Cervical cancer: Neoadjuvant chemotherapy, systematic review and IPD meta-analysis
Neoadjuvant chemotherapy for locally advanced cervical cancer: a systematic review and meta-analysis of individual patient data
Does giving chemotherapy before radiotherapy or surgery help women with cervical cancer?
What was this study about?
Cervical cancer is the second most common type of cancer in women worldwide. Women of all ages can get it, but it is more common in women of 30 to 40 years old. When the tumour is very small, doctors can remove it by taking out the cervix, womb and fallopian tubes in an operation called a simple hysterectomy. If the tumour is bigger, or has spread to tissues around the cervix (locally advanced cervical cancer), women might either have a bigger and more complicated operation called a radical hysterectomy to make sure that all of the cancer is removed, or they might have radiotherapy (treatment with x-rays).
We did a systematic review and a meta analysis of individual participant data looking whether it is helpful to give chemotherapy (drug treatment) before radiotherapy or surgery - this is sometimes called neo-adjuvant treatment. This brought together information from all patients who took part in similar randomised controlled trials. Some of these trials compared what happened to women who had chemotherapy before radiotherapy with those who just had radiotherapy. Other trials compared what happened to women who had chemotherapy before surgery with those who had radiotherapy.
What difference did this study make?
This study showed that giving chemotherapy over a longer period of time or less intensively before radiotherapy might be harmful. After five years, 35 out of 100 women who received chemotherapy before radiotherapy were alive compared to 45 out of 100 women who just had radiotherapy.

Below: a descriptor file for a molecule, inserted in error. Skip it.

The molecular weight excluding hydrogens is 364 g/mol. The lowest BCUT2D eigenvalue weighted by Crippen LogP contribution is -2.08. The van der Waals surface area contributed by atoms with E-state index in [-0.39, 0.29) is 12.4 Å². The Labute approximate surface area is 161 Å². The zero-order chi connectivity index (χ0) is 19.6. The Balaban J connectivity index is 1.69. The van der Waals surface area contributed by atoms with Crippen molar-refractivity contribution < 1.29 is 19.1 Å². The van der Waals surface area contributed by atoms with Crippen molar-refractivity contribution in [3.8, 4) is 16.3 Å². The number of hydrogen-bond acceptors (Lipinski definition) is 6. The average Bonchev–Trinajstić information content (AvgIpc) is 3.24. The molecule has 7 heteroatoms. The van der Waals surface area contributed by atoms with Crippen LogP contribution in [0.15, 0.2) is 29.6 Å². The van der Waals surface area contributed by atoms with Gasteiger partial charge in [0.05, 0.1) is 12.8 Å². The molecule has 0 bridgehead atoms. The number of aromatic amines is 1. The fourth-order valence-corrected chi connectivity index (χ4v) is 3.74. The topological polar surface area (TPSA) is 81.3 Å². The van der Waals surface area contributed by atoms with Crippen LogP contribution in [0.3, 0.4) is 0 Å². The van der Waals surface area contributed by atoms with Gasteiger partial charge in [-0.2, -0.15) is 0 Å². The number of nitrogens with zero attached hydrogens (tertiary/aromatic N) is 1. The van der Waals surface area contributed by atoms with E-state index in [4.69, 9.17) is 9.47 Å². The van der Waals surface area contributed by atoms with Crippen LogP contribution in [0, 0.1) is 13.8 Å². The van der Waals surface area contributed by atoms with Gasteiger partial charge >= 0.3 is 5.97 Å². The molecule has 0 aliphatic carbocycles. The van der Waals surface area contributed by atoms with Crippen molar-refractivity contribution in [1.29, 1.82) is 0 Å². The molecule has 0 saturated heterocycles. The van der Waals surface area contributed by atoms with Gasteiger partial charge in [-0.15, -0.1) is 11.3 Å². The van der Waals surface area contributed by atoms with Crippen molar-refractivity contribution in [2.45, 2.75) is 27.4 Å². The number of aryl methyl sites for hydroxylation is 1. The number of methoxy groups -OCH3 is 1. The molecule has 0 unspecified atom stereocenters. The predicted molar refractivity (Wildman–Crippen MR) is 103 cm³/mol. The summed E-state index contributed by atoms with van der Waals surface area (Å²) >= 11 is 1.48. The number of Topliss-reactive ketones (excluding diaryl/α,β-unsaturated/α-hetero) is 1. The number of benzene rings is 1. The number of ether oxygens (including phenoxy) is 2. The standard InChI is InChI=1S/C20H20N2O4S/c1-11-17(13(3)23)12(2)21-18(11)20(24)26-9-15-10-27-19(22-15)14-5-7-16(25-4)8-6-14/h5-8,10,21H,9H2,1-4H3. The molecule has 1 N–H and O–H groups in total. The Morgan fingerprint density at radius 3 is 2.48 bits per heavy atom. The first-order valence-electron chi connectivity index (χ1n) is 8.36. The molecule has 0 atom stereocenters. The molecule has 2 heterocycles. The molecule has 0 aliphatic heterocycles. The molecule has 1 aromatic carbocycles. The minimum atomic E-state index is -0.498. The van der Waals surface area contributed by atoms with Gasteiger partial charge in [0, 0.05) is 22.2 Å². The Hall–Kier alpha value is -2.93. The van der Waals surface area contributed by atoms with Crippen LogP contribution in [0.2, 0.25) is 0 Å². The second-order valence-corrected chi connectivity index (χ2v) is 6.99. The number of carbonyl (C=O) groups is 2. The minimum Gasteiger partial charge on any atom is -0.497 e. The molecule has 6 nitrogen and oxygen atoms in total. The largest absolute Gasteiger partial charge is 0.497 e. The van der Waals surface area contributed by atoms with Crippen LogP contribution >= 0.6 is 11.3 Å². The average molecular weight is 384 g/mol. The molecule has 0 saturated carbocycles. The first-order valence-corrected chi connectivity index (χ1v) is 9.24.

It also showed that intensive chemotherapy over a short period of time before radiotherapy might help women with cervical cancer live longer than those who just had radiotherapy. However, these results were less certain.
The study also showed that giving chemotherapy before surgery could help women live longer than those who had radiotherapy. However, because of differences between the trials, these results were also less certain.
The researchers recommended that more randomised controlled trials should be carried out to test whether giving chemotherapy before radiotherapy or surgery is better than giving chemotherapy alongside radiotherapy.
Neoadjuvant Chemotherapy for Cervix Cancer Meta-analysis (NACCCMA) Collaboration. Neoadjuvant chemotherapy for locally advanced cervical cancer: A systematic review and meta-analysis of individual patient data from 21 randomised trials. European Journal of Cancer. 2003;39(17):2470-86
Type of study
Who funded the study?
The Medical Research Council.
When did it take place?
This study was published in 2003. The trials included were done between 1975 and 2000.
Where did it take place?
The study was done at the MRC Clinical Trials Unit. But it brought together the results of trials from all over the world.
Who was included?
Women with locally advanced cervical cancer who took part in randomised controlled trials looking at chemotherapy before radiotherapy or surgery. The study brought together 21 trials from all over the world. These trials involved nearly 3,000 women with cervical cancer.